April 25, 2012 at 8:46 pm | Report abuse | Reply
  12. camian

    Who discharges these guys?
    “There is a single theme behind all our work — we must reduce population levels,” said Thomas Ferguson, the Latin American case officer for the State Department’s Office of Population Affairs (OPA). “Either they [governments] do it our way, through nice clean methods or they will get the kind of mess that we have in El Salvador, or in Iran, or in Beirut. Population is a political problem. Once population is out of control it requires authoritarian government, even fascism, to reduce it.”
    “The professionals,” said Ferguson, “aren’t interested in lowering population for humanitarian reasons. That sounds nice. We look at resources and environmental constraints. We look at our strategic needs, and we say that this country must lower its population or else we will have trouble.”
    “So steps are taken. El Salvador is an example where our failure to lower population by simple means has created the basis for a national security crisis. The government of El Salvador failed to use our programs to lower their population. Now they get a civil war because of it…. There will be dislocation and food shortages. They still have too many people there.”
    Civil wars are somewhat drawn-out ways to reduce population, the OPA official added. “The quickest way to reduce population is through famine, like in Africa or through disease like the Black Death,” all of which might occur in El Salvador. Ferguson’s OPA monitors populations in the Third World and maps strategies to reduce them. Its budget for FY 1980 was $190 million; for FY 198l, it will be $220 million. The Global 2000 report calls for doubling that figure. The sphere of Kissinger In 1975, OPA was brought under a reorganized State Department Bureau of Oceans, International Environmental, and Scientific Affairs — a body created by Henry Kissinger.

    April 25, 2012 at 8:47 pm | Report abuse | Reply
  13. Chris Snook

    I think expressing general opinions about the president are fine. But to blatantly say you're not going to follow the orders of the commander-in-chief? Dishonorable.

    April 25, 2012 at 8:47 pm | Report abuse | Reply
  14. Dave72

    This fellow has disgraced the Marines, in my opinion. Instead of defending his foolish and inappropriate behavior while sitting next to a lawyer with a foolish tie, he should be apologizing personally to the Commandant and reviewing the Code.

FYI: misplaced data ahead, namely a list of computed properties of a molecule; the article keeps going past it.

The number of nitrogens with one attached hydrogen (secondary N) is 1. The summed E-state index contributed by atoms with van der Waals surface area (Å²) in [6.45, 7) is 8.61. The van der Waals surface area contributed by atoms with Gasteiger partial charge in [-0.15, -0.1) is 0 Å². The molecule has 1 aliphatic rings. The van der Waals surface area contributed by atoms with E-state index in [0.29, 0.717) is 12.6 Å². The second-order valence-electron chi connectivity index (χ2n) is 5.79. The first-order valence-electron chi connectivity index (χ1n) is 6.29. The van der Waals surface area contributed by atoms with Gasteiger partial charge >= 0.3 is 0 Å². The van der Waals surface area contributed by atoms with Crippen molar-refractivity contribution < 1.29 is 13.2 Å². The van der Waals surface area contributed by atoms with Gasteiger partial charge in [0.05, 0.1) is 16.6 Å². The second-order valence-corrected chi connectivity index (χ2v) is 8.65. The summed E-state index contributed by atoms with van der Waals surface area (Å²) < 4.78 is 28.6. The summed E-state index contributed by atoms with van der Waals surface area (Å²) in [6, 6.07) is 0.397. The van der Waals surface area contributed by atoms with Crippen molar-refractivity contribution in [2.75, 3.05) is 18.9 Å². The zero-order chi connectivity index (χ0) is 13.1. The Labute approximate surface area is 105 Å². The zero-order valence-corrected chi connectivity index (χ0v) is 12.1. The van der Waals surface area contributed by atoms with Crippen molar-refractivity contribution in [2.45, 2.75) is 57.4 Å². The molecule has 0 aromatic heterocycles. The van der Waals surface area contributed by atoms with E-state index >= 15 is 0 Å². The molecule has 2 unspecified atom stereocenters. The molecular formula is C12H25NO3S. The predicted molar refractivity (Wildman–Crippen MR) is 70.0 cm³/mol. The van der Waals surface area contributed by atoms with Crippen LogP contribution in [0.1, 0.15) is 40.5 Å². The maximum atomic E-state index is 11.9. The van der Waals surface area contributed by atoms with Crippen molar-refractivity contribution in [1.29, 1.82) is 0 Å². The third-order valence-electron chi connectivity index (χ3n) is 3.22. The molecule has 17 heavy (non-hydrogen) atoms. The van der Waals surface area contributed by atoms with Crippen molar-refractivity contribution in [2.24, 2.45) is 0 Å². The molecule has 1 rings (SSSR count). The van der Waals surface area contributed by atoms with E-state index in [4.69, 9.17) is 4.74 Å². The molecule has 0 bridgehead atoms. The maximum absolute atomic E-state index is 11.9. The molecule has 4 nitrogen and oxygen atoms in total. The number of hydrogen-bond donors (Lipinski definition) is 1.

April 25, 2012 at 8:48 pm | Report abuse | Reply
  15. camian

    As a free citizen of US I feel more threaten by politics designed to kill than by somebody exercising his/her right to speak.
    The agency was assigned to carry out the directives of the NSC Ad Hoc Group. According to an NSC spokesman, Kissinger initiated both groups after discussion with leaders of the Club of Rome during the 1974 population conferences in Bucharest and Rome. The Club of Rome, controlled by Europe’s black nobility, is the primary promotion agency for the genocidal reduction of world population levels. The Ad Hoc Group was given “high priority” by the Carter administration, through the intervention of National Security Adviser Zbigniew Brzezinski and Secretaries of State Cyrus Vance and Edmund Muskie.
    According to OPA expert Ferguson, Kissinger initiated a full about-face on U.S. development policy toward the Third World. “For a long time,” Ferguson stated, “people here were timid. They listened to arguments from Third World leaders that said that the best contraceptive was economic reform and development. So we pushed development programs, and we helped create a population time bomb. We are letting people breed like flies without allowing for natural causes to keep population down. We raised the birth survival rates, extended life-spans by lowering death rates, and did nothing about lowering birth rates.”
    “That policy is finished. We are saying with Global 2000 and in real policy that you must lower population rates. Population reduction and control is now our primary policy objective — then you can have some development.” Accordingly, the Bureau of Oceans, International Environmental, and Scientific Affairs has consistently blocked industrialization policies in the Third World, denying developing nations access to nuclear energy technology–the policies that would enable countries to sustain a growing population. According to State Department sources, and Ferguson himself, Alexander Haig is a “firm believer” in population control.

    April 25, 2012 at 8:49 pm | Report abuse | Reply